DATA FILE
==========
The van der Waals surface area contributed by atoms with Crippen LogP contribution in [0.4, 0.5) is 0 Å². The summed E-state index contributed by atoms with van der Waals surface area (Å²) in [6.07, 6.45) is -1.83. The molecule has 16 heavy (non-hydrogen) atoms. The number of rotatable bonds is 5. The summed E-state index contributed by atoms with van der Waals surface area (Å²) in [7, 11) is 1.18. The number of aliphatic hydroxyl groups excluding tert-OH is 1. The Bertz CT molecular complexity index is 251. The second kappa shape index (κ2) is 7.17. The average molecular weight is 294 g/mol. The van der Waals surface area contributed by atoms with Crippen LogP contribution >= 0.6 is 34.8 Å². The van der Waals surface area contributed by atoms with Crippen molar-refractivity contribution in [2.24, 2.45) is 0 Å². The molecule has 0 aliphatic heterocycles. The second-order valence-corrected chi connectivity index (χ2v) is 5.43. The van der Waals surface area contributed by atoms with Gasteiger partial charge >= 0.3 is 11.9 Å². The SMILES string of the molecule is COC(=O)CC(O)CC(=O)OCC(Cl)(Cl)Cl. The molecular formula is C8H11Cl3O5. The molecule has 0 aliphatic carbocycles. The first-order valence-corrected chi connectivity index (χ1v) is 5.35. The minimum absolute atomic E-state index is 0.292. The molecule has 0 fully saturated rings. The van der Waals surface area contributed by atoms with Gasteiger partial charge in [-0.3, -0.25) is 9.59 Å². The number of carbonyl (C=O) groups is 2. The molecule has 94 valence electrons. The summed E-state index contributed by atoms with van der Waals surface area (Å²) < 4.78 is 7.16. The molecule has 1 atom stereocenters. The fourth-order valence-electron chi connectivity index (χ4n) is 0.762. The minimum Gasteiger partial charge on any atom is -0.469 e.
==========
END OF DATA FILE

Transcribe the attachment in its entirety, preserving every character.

The van der Waals surface area contributed by atoms with Crippen LogP contribution in [0.4, 0.5) is 0 Å². The summed E-state index contributed by atoms with van der Waals surface area (Å²) in [6.07, 6.45) is -1.83. The molecule has 16 heavy (non-hydrogen) atoms. The number of rotatable bonds is 5. The summed E-state index contributed by atoms with van der Waals surface area (Å²) in [7, 11) is 1.18. The number of aliphatic hydroxyl groups excluding tert-OH is 1. The Bertz CT molecular complexity index is 251. The second kappa shape index (κ2) is 7.17. The average molecular weight is 294 g/mol. The van der Waals surface area contributed by atoms with Crippen LogP contribution >= 0.6 is 34.8 Å². The van der Waals surface area contributed by atoms with Crippen molar-refractivity contribution in [2.24, 2.45) is 0 Å². The molecule has 0 aliphatic heterocycles. The second-order valence-corrected chi connectivity index (χ2v) is 5.43. The van der Waals surface area contributed by atoms with Gasteiger partial charge >= 0.3 is 11.9 Å². The SMILES string of the molecule is COC(=O)CC(O)CC(=O)OCC(Cl)(Cl)Cl. The molecular formula is C8H11Cl3O5. The molecule has 0 aliphatic carbocycles. The first-order valence-corrected chi connectivity index (χ1v) is 5.35. The minimum absolute atomic E-state index is 0.292. The molecule has 0 fully saturated rings. The van der Waals surface area contributed by atoms with Gasteiger partial charge in [-0.3, -0.25) is 9.59 Å². The number of carbonyl (C=O) groups is 2. The molecule has 94 valence electrons. The summed E-state index contributed by atoms with van der Waals surface area (Å²) < 4.78 is 7.16. The molecule has 1 atom stereocenters. The fourth-order valence-electron chi connectivity index (χ4n) is 0.762. The minimum Gasteiger partial charge on any atom is -0.469 e.